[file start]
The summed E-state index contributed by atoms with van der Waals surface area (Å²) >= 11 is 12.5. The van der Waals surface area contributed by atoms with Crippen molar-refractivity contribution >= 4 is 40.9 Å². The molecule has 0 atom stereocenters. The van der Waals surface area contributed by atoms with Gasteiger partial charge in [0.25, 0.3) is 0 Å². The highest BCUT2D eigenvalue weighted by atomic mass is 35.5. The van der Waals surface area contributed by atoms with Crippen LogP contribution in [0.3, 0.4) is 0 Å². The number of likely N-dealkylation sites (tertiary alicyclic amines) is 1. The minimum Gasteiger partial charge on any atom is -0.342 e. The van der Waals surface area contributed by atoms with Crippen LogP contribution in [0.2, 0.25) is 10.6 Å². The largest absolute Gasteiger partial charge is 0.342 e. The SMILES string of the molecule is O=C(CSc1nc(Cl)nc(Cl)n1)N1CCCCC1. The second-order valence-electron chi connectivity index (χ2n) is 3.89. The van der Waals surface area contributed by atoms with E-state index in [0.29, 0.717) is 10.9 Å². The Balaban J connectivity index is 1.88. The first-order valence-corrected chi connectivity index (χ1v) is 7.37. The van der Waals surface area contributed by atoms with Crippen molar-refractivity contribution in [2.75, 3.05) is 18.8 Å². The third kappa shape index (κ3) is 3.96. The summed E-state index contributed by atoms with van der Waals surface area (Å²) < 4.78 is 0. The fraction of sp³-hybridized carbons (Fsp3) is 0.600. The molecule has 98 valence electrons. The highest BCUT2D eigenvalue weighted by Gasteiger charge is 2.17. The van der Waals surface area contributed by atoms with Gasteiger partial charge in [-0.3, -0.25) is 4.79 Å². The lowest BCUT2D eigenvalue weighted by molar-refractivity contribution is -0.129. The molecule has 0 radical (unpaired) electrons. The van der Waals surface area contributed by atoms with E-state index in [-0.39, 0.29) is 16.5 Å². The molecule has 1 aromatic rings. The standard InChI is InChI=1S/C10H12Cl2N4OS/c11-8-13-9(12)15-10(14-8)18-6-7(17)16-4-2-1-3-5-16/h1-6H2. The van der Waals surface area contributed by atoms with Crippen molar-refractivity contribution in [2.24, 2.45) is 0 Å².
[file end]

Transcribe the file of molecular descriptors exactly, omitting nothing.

The summed E-state index contributed by atoms with van der Waals surface area (Å²) >= 11 is 12.5. The van der Waals surface area contributed by atoms with Crippen molar-refractivity contribution >= 4 is 40.9 Å². The molecule has 0 atom stereocenters. The van der Waals surface area contributed by atoms with Gasteiger partial charge in [0.25, 0.3) is 0 Å². The highest BCUT2D eigenvalue weighted by atomic mass is 35.5. The van der Waals surface area contributed by atoms with Crippen LogP contribution in [0.3, 0.4) is 0 Å². The number of likely N-dealkylation sites (tertiary alicyclic amines) is 1. The minimum Gasteiger partial charge on any atom is -0.342 e. The van der Waals surface area contributed by atoms with Crippen LogP contribution in [0.2, 0.25) is 10.6 Å². The largest absolute Gasteiger partial charge is 0.342 e. The SMILES string of the molecule is O=C(CSc1nc(Cl)nc(Cl)n1)N1CCCCC1. The second-order valence-electron chi connectivity index (χ2n) is 3.89. The van der Waals surface area contributed by atoms with E-state index in [0.29, 0.717) is 10.9 Å². The Balaban J connectivity index is 1.88. The first-order valence-corrected chi connectivity index (χ1v) is 7.37. The van der Waals surface area contributed by atoms with Crippen molar-refractivity contribution in [2.75, 3.05) is 18.8 Å². The third kappa shape index (κ3) is 3.96. The summed E-state index contributed by atoms with van der Waals surface area (Å²) < 4.78 is 0. The fraction of sp³-hybridized carbons (Fsp3) is 0.600. The molecule has 98 valence electrons. The highest BCUT2D eigenvalue weighted by Gasteiger charge is 2.17. The van der Waals surface area contributed by atoms with Gasteiger partial charge in [-0.3, -0.25) is 4.79 Å². The lowest BCUT2D eigenvalue weighted by molar-refractivity contribution is -0.129. The molecule has 0 radical (unpaired) electrons. The van der Waals surface area contributed by atoms with E-state index in [-0.39, 0.29) is 16.5 Å². The molecule has 1 aromatic rings. The standard InChI is InChI=1S/C10H12Cl2N4OS/c11-8-13-9(12)15-10(14-8)18-6-7(17)16-4-2-1-3-5-16/h1-6H2. The van der Waals surface area contributed by atoms with Crippen molar-refractivity contribution in [2.24, 2.45) is 0 Å².